The future of the Cyprus Banking Sector

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Cyprus BanksThe current situation of banks in Cyprus
Cypriot Minister of Finance Harris Georgiades was discussing the current situation of the Cyprus banking sector, more precisely how the badly hit Bank of Cyprus is fairing and he believes the creation of a bad bank should remain an option and was quoted as saying ‘This is not a decision to be taken on a political level neither one should expect political decisions on the issue. This is primarily a decision based on operational plans of the banks executives themselves and not an issue to be settled with political decisions, political interventions or even worse by stakeholders.’ Back in March 2013 Cyprus signed a deal with the EU and IMF to receive a €10 billion ‘assistance package’ as part of the deal depositors with more than €100,000 in Cyprus banks were forced to ‘bail in’ giving their deposits a so called haircut in order to save the largest lender on the island, Bank of Cyprus which absorbed the Laiki bank. Deposits up to €100,000 are protected by the deposit protection scheme which you can read more about by following this link http://www.centralbank.gov.cy/nqcontent.cfm?a_id=8158&lang=en Amongst the casualties were local companies, life time savings, and off shore companies, this all added up to hurt an already struggling economy and the severely restricted movement of monies and an almost non-existent lending situation bought the IMF to the bleak predicted outlook of an 8.7% contraction, however this was not the case as the Cypriot economy showed signs of resistance.
The connection between the Cyprus economy and bank lending
Over the last 8 years the Cyprus banking sector was giving credit at an unsustainable rate. Cyprus was the highest in the EU for privet lending and due to its slack lending criteria many of the loans were focussed to non-productive investments such as consumption and a large amount on the over inflated housing bubble, which even without the global economic crisis was only a matter of time before it popped. This previous uncontrolled lending alongside the ever increasing unemployment has now left the Cyprus banking sector in a somewhat precarious position. NPL’s are non-performing loans, these are loans that are in arrears by more than 90 days, and are on a step ward rise with conflicting reports estimating that 50% of all loans on the island are NPL’s which equates to somewhere in the region of €26 billion, this has the obvious effect of the banks being unable to lend. The politicians are debating the next steps, if the banks start a massive crack down on asset seizing, mainly in the form of repossession of property this could course the economy to crash again, though the alternative of not recovering their losses means that not only are they unable to lend but they themselves facing the possibilities of crashing and are once again going to need some kind of financial backing. Cyprus lenders are calling for the authorities to reform legal framework to facilitate debt restructuring that would enable the banks to restore debt servicing, pointing out that the foreclosure process in Cyprus takes up to 20 years. One option being discussed as a last resort is the rent against mortgage scheme; this will be financed from the state budget, and would allow selected cases to keep their residence by paying a rent that is lower than their loan instalments whilst maintaining the right to repurchase their property if and when economic conditions permit. The Government has set a target date to return to the international capital market for the second half of 2015, which although is seen as cautious does show us that there is light at the end of the tunnel.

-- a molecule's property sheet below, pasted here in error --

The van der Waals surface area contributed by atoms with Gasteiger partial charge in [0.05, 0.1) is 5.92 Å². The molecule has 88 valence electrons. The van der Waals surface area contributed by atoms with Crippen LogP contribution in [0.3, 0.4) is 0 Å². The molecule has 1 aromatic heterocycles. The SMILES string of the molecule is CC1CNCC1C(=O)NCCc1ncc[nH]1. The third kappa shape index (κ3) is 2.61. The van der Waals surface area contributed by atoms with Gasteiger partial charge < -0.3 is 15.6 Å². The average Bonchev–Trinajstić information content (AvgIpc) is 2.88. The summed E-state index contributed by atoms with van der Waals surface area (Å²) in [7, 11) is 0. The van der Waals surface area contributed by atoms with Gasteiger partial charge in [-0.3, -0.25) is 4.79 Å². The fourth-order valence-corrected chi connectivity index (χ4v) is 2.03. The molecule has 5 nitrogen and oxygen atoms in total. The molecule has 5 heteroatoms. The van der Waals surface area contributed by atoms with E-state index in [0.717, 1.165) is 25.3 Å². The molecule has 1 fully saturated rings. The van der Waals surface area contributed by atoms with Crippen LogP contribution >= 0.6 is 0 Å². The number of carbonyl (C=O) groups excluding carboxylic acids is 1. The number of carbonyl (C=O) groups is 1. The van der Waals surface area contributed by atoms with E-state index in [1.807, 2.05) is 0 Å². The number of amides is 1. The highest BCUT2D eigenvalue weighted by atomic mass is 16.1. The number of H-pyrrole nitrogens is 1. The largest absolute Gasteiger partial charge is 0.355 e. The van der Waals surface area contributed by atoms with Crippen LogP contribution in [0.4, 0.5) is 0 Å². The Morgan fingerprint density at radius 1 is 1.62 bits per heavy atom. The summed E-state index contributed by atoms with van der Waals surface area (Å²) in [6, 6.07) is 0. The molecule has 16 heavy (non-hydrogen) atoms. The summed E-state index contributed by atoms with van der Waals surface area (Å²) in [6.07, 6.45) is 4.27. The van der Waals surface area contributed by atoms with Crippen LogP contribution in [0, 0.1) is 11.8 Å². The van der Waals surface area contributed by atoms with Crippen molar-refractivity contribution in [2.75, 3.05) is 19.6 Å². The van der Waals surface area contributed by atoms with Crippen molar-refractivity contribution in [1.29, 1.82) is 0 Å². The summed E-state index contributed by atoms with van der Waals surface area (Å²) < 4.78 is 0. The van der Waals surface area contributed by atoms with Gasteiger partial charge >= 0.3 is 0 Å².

Corporate accounts in the Cyprus banking sector
With the new CEO of the Bank of Cyprus Irish man John Patrick Hourican things should start to move in a forward direction, with a great amount of experience behind him including the Royal Bank of Scotland and PricewaterhouseCoopers to mention but a few, he is sure to lead the bank of Cyprus through these stormy waters. Amongst his list of things to do is help make it easier for corporate accounts to be processed. After the initial shock wave of the haircut back in 2013 investors and corporations are returning to Cyprus and the banking sector in their droves. The most prominent are the Russians which were possibly the worst hit by the cuts, and as their confidence grows so to do the requests for new accounts. One great advantage that is helping the Bank of Cyprus in its popularity is remote opening making it not only easier but quicker to open a new bank account. Opening a bank account – Procedure, documents, etc.